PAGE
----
Let’s be honest: The early wave of books that demonized Enron have not aged well. They were largely shallow when they came out, and the subsequent events, such as the broad economic collapse and the revelations about widespread prosecutorial misconduct, have made those early Enron books look downright silly. Let’s list a few of those sad books: Anatomy of Greed, Power Failure, Pipe Dreams, The Smartest Guys in the Room, Conspiracy of Fools, Enron: The Rise and Fall; Innovation Corrupted, and so on — the listless march of shallow, predictable, uninspired books goes on and on.
I was amazed at the hollowness of the books when I first read them, and when I browse through them now, they strike me as pitiable. The common problem with the books, of course, is that they all start with the premise that crime was rampant at Enron — then they unskeptically try to support the faulty premise by not questioning information that contradicts it. As a writer, I know that writers must make a living — therefore, I cut the authors of those books a little bit of slack for taking the easy road — they knew that the public loves to bash businessmen and they numbly wrote what they thought the public would buy. Of course, I find it more that a bit ironic that writers who try to pitch the Enron Myth as a simplistic story about greed are themselves guilty of more shallow greed than you see in any of the Enron executives they wrote about!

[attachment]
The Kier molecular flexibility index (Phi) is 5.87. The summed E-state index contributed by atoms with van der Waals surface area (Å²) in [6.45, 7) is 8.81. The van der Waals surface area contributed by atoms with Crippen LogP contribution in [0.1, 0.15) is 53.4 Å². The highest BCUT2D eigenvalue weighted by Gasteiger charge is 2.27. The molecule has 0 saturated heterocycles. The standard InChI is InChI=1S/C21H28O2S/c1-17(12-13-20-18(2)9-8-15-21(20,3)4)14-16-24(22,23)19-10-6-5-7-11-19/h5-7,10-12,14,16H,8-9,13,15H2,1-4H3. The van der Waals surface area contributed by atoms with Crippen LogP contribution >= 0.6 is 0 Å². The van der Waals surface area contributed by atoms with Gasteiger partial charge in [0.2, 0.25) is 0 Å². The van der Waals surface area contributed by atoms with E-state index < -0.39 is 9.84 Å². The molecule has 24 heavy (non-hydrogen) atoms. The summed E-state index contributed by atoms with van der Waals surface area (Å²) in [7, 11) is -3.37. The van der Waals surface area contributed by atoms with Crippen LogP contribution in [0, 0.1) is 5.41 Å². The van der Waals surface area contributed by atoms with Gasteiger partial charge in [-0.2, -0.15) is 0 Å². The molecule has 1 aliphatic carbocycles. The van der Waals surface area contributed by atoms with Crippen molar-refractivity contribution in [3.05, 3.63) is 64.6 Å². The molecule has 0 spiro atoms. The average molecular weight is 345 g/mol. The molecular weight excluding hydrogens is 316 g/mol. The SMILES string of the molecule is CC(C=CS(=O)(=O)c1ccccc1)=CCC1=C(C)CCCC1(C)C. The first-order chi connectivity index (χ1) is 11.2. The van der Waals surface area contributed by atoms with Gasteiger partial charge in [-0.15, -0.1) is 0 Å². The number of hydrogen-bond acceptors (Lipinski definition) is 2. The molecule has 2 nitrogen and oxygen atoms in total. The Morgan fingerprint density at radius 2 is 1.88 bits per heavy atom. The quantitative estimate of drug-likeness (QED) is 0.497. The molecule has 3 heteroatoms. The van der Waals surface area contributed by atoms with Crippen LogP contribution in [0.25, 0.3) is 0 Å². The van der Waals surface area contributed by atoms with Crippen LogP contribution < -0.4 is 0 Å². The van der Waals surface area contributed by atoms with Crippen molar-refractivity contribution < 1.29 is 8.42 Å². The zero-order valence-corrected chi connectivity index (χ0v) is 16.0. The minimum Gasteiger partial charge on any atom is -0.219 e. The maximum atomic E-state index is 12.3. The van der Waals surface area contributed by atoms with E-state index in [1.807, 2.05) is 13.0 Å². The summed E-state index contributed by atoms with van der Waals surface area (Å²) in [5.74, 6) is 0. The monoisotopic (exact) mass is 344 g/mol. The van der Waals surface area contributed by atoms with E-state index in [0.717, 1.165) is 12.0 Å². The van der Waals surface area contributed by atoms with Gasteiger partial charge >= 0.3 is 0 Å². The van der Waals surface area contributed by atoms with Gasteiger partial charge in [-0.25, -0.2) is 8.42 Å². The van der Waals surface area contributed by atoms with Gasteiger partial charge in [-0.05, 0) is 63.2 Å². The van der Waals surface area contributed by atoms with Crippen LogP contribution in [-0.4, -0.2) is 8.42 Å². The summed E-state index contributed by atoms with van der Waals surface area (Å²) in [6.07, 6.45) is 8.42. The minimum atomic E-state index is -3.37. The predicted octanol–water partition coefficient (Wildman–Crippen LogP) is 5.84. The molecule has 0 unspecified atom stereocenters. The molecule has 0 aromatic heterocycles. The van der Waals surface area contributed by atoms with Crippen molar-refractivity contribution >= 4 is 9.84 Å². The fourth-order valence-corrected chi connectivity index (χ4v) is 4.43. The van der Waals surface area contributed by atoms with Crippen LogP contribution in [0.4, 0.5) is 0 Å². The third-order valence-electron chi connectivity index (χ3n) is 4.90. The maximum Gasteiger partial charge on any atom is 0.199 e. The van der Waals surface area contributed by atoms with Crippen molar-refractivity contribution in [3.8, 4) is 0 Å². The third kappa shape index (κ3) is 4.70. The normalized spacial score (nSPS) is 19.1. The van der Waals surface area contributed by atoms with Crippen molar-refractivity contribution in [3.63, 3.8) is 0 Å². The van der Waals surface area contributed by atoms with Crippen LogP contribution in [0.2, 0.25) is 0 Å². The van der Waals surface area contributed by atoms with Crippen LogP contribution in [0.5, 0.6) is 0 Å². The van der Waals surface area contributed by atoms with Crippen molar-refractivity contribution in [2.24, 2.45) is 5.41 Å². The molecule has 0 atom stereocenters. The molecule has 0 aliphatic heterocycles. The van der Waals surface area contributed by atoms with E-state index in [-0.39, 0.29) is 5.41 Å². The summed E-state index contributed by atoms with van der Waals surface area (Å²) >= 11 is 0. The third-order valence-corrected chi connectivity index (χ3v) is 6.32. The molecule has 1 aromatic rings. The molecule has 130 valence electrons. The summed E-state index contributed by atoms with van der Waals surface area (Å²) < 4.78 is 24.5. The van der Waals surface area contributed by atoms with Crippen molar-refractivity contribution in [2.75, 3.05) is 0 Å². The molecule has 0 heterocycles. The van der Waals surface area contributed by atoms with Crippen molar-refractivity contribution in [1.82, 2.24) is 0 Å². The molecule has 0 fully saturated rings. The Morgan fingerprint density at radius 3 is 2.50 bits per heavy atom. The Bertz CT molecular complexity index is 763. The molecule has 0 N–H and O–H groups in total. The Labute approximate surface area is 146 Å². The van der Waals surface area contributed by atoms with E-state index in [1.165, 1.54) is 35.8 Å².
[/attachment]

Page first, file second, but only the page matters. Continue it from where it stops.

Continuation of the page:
Perhaps the saddest thing about the books is the seeming lack of curiosity of the authors — none of them seemed to make even a token effort to approach the Enron story with a basic level of objectivity. They remind me of the many laughable books that support the theory that extraterrestials built the pyramids of Egypt, not humans — those books follow the same pattern — they start with a ridiculous premise and then systematically reject any evidence contrary to the premise. The result is nonsense — garbage in, garbage out.
Fortunately, we are starting to get books from people who actually have first-hand knowledge of events at Enron and the various Enron prosecutions. David Birmingham and Gary Mulgrew, two of the defendants in the Enron NatWest case, have written books. The books are on the vanguard of a coming wave of books and articles about the true story of Enron. Birmingham and Mulgrew both live in Great Britain and are free of the kinds of constraints placed on other Enron defendants in the USA — but the passage of time is opening up the opportunity for others to get their stories out there. It’s going to be fun watching the reactions over the next few years as more of the real story of Enron emerges.